14 Do everything without grumbling or arguing, 15 so that you may become blameless and pure, “children of God without fault in a warped and crooked generation.” Then you will shine among them like stars in the sky 16 as you hold firmly to the word of life. And then I will be able to boast on the day of Christ that I did not run or labor in vain. 17 But even if I am being poured out like a drink offering on the sacrifice and service coming from your faith, I am glad and rejoice with all of you. 18 So you too should be glad and rejoice with me. (ch. 2)
What makes you GLAD (a form of the word JOY)? I can’t help it, but when I think of the word GLAD I think of . . . garbage bags. Yes. That’s Madison Avenue advertising at its best! We use such bags for garbage, for getting rid of trash.
However, Paul doesn’t say that his life is being thrown away, but it is being “poured out like a drink offering on the sacrifice and service coming from your faith.” Although Paul will use the imagery of garbage in 3:7-8, here he is referring to the Old Testament issue of sacrifices. The following article from GotQuestions.org is helpful —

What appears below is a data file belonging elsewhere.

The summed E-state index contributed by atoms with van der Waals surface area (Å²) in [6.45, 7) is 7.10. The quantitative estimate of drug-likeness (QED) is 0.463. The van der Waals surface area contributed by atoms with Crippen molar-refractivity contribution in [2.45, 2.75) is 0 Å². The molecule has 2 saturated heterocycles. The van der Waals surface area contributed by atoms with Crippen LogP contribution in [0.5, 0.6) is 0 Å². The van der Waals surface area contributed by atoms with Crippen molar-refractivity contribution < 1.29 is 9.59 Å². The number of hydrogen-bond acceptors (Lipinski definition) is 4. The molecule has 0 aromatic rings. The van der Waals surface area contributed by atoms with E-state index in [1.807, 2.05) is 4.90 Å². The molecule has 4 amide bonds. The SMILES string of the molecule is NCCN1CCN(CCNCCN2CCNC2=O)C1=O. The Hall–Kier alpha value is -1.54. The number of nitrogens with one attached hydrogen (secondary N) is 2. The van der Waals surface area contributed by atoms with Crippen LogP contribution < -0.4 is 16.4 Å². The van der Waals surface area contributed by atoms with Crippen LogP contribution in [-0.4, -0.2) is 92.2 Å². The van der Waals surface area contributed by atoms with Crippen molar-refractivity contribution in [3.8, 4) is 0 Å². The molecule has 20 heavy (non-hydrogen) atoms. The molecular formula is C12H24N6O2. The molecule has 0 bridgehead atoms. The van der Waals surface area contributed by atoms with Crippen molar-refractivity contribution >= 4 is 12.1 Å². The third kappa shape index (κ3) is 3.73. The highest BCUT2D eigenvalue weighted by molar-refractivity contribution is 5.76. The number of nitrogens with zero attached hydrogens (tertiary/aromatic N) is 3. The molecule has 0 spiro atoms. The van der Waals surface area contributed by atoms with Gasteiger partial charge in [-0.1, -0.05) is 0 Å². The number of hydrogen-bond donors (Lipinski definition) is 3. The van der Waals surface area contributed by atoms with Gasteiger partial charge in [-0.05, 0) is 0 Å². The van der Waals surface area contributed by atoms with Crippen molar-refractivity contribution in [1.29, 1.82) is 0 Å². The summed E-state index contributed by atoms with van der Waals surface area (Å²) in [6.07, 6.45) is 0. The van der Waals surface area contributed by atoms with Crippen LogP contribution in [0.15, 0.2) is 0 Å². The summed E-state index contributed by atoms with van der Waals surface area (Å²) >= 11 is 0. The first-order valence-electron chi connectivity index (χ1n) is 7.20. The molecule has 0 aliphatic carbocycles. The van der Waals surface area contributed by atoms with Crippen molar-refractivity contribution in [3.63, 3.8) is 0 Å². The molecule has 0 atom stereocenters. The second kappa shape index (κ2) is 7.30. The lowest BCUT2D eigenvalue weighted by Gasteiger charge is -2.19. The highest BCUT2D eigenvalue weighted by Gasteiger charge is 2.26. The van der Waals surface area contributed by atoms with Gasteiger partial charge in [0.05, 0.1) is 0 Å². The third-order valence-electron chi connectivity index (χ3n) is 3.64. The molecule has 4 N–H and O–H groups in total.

Question: “What is a drink offering?”
Answer: The first recorded occurrence of a drink offering was that given by Jacob in Genesis 35:14, right after God changed his name to Israel. Drink offerings were also included with burnt and grain offerings in God-ordained sacrifices, including the morning and evening sacrifices of Exodus 29:40. One-quarter hin, about one quart, of wine was poured out into the altar fire for each lamb sacrificed (Numbers 15:4-5). A ram sacrifice required one third of a hin (Numbers 15:6), and a bull required one half (Numbers 15:10).
It has been speculated that the offering of an animal, grain, oil, and wine—the smoke making a “soothing aroma to the LORD”—is a metaphor for providing food for God, an important cultural requirement in the Middle East. What we do know is that the pouring out of a drink offering is a metaphor for the blood Jesus spilled on the cross. Jesus spoke to this directly in Luke 22:20 when He instituted the New Covenant. He picked up a cup of wine and said, “This cup which is poured out for you is the new covenant in My blood.” Jesus’ sacrifice fulfilled the need of a drink offering, His blood literally pouring out when the soldier pierced His side with a spear (John 19:34).
Paul took the metaphor further, twice using the image of a drink offering to describe his own service. In Philippians 2:17, he challenged the church in Philippi to live a life worthy of his dedication to them. In 2 Timothy 4:6, he sensed the end of his ministry, again comparing his efforts to wine poured out of a vessel onto an altar. (https://www.gotquestions.org/drink-offering.html).
Paul does not resent his life being poured out. He rejoices that it is all worth it! Do you and I see our lives as drink offerings being poured out for the service of our King?